This site is intended for Healthcare professionals only.

Stenting only in culprit artery in Cardiogenic Shock-Guidelines Challenged


Stenting only in culprit artery in Cardiogenic Shock-Guidelines Challenged

It is well established that early revascularization with percutaneous coronary intervention (PCI) reduces mortality after cardiogenic shock (CS) in acute myocardial infarction.Upto 80% of patients who have AMI  with  Carcinogenic Shock have multivessel disease and the value of performing immediate PCI for clinically important stenoses of major nonculprit arteries is controversial. Dr.Holger Thiele and colleagues conducted a randomized multicenter CULPRIT-SHOCK trial to find out whether in patients with multivessel disease and AMI with CS , PCI should be performed immediately for stenosis  of the culprit lesion only or multivessel PCI  was preferred for revascularization of nonculprit lesions also.They concluded that Patients with multivessel coronary artery disease and acute myocardial infarction with cardiogenic shock that underwent culprit lesion only percutaneous coronary intervention (PCI) had a lower 30-day risk of death or severe renal failure compared to those who had immediate multivessel PCI

In a study  conducted at 83 European centers, the researchers randomly assigned 706 patients who had multivessel disease, acute myocardial infarction, and cardiogenic shock to one of two initial revascularization strategies: either PCI of the culprit lesion only, with the option of staged revascularization of nonculprit lesions, or immediate multivessel PCI. The primary end point was a composite of death or severe renal failure leading to renal-replacement therapy within 30 days after randomization. Safety end points included bleeding and stroke.

In the culprit-only arm, staged revascularization was performed in 17.7%. In the complete multivessel revascularization, complete revascularization was accomplished in 81.0% of patients. The crossover rate was 12.5% in the culprit-only group and 9.4% in the multivessel PCI arm.

For the primary endpoint, a 30-day composite of death or severe renal failure leading to renal-replacement therapy, the culprit-lesion-only approach was superior to the multivessel PCI approach (45.9% vs. 55.4%; relative risk, 0.83; p=0.01).

The relative risk of death was lower with more limited initial revascularization (RR, 0.84; p=0.03), and a trend towards less renal-replacement therapy was also seen (RR, 0.71; p=0.07).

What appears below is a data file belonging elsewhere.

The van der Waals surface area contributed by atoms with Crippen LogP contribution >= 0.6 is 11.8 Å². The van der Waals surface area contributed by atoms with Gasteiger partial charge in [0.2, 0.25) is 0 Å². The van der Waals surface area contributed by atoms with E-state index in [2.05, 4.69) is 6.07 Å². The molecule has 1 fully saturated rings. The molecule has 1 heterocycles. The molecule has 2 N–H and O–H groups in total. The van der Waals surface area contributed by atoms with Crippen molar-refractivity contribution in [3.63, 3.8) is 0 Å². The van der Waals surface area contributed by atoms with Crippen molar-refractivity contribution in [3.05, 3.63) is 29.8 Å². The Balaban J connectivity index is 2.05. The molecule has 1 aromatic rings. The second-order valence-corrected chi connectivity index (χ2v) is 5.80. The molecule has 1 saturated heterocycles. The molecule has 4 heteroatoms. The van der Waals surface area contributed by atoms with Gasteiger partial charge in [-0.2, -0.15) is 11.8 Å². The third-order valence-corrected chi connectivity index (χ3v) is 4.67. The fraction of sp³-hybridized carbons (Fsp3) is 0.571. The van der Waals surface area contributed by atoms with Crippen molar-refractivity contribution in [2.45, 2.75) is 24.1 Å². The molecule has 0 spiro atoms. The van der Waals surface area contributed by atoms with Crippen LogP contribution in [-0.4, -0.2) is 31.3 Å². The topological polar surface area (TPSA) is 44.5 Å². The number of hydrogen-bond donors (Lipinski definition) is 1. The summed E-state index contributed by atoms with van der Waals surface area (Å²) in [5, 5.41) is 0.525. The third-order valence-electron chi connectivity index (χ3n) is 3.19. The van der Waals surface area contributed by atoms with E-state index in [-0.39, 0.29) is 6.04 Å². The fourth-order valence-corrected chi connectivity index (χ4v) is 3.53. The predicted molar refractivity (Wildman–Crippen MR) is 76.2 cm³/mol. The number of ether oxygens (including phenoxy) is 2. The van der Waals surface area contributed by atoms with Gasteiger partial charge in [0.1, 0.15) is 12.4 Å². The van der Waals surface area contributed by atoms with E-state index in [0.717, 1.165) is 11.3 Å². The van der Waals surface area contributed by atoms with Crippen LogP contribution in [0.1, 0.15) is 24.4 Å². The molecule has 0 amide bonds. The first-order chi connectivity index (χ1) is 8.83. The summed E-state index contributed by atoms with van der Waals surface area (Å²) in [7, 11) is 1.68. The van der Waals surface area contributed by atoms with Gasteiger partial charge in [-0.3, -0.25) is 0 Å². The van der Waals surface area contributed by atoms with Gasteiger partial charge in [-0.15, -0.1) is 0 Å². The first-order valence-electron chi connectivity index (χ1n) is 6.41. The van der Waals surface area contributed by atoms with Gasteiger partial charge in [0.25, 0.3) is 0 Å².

No differences between approaches were seen in the amount of time to reach hemodynamic stability, the use of catecholamine therapy, the duration of ICU stay, or the use and duration of mechanical ventilation. There were also no differences between groups in levels of troponin T, creatine kinase, or rates of bleeding or stroke.

The investigators concluded that among patients who had multivessel coronary artery disease and acute myocardial infarction with cardiogenic shock, the 30-day risk of a composite of death or severe renal failure was lower for those who initially underwent only PCI of the culprit lesion with the option of staged revascularization, compared to those who underwent immediate multivessel PCI. . Limitations of the trial included its lack of blinding and the relatively high crossover rate.

For further reference log on to:

http://www.nejm.org/doi/full/10.1056/NEJMoa1710261

 

The following two tabs change content below.
Dr. Kamal Kant Kohli

Dr. Kamal Kant Kohli

A Medical practitioner with a flair for writing medical articles, Dr Kamal Kant Kohli joined Medical Dialogues as an Editor-in-Chief for the Speciality Medical Dialogues. Before Joining Medical Dialogues, he has served as the Hony. Secretary of the Delhi Medical Association as well as the chairman of Anti-Quackery Committee in Delhi and worked with other Medical Councils of India. Email: drkohli@medicaldialogues.in. Contact no. 011-43720751
Source: self

Share your Opinion Disclaimer

Sort by: Newest | Oldest | Most Voted